A pseudo-quotation (I’m not willing to call it a quotation until I find a source) from Carl Jung:
“If our religion is based on salvation, our chief emotions will be fear and trembling. If our religion is based on wonder, our chief emotion will be gratitude.”
As so often with Jung, I feel that he makes a good point but ever-so-slightly misses the real underlying issue. The division of religions is not, I think, between those that are salvation-oriented and those that are wonder-oriented; the division is between those that are oriented towards the attainment of something that the practitioner does not have and can (supposedly) only attain through the medium of the religion, and the rest. The “salvation” mechanism is just a special case of this, especially so when “salvation” is something administered by a priesthood in the name of the religion. Whether it is salvation, enlightenment, life everlasting, the effect is the same: the object becomes a means of social control, is offered as a carrot and withheld as a stick — from the latter come the fear and trembling that Jung mentions.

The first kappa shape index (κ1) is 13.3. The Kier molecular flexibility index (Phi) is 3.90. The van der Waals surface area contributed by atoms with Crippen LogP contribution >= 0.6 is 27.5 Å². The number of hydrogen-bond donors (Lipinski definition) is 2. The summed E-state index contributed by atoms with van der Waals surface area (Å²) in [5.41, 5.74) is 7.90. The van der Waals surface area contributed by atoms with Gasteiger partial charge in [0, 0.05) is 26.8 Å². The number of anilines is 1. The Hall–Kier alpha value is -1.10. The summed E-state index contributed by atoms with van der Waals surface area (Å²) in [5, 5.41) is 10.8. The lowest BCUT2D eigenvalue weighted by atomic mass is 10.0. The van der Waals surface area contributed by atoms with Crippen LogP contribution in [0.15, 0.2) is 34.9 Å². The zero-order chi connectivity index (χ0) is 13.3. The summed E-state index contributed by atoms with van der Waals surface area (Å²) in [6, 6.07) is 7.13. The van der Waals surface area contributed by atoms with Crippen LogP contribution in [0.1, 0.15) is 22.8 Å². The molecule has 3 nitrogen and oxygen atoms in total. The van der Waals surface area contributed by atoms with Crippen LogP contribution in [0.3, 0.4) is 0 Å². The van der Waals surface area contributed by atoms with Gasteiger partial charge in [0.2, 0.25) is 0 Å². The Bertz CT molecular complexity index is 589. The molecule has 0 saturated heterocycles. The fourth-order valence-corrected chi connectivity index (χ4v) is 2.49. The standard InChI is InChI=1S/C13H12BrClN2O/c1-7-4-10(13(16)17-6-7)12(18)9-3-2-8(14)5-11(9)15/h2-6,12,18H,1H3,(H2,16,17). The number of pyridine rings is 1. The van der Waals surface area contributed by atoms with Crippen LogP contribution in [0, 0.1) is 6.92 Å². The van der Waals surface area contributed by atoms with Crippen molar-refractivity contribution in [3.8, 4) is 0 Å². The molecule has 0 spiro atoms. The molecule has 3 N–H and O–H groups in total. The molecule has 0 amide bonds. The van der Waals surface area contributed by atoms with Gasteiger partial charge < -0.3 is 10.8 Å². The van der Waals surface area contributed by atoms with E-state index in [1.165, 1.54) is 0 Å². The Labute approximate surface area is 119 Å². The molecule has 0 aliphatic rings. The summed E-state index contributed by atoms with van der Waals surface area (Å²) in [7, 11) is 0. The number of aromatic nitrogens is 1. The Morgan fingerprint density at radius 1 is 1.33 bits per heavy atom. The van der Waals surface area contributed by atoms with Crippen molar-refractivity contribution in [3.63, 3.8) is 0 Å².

Post-Scriptum. I’m not making a moral judgement about whether or not the use of religion for social control purposes is “a good thing”; the answer to that depends upon circumstances far too much for a brief universal answer. My point is that fear isn’t a consequence of salvation-fetishism per se, but rather (the social consequences of) attainment-fetishism more generally.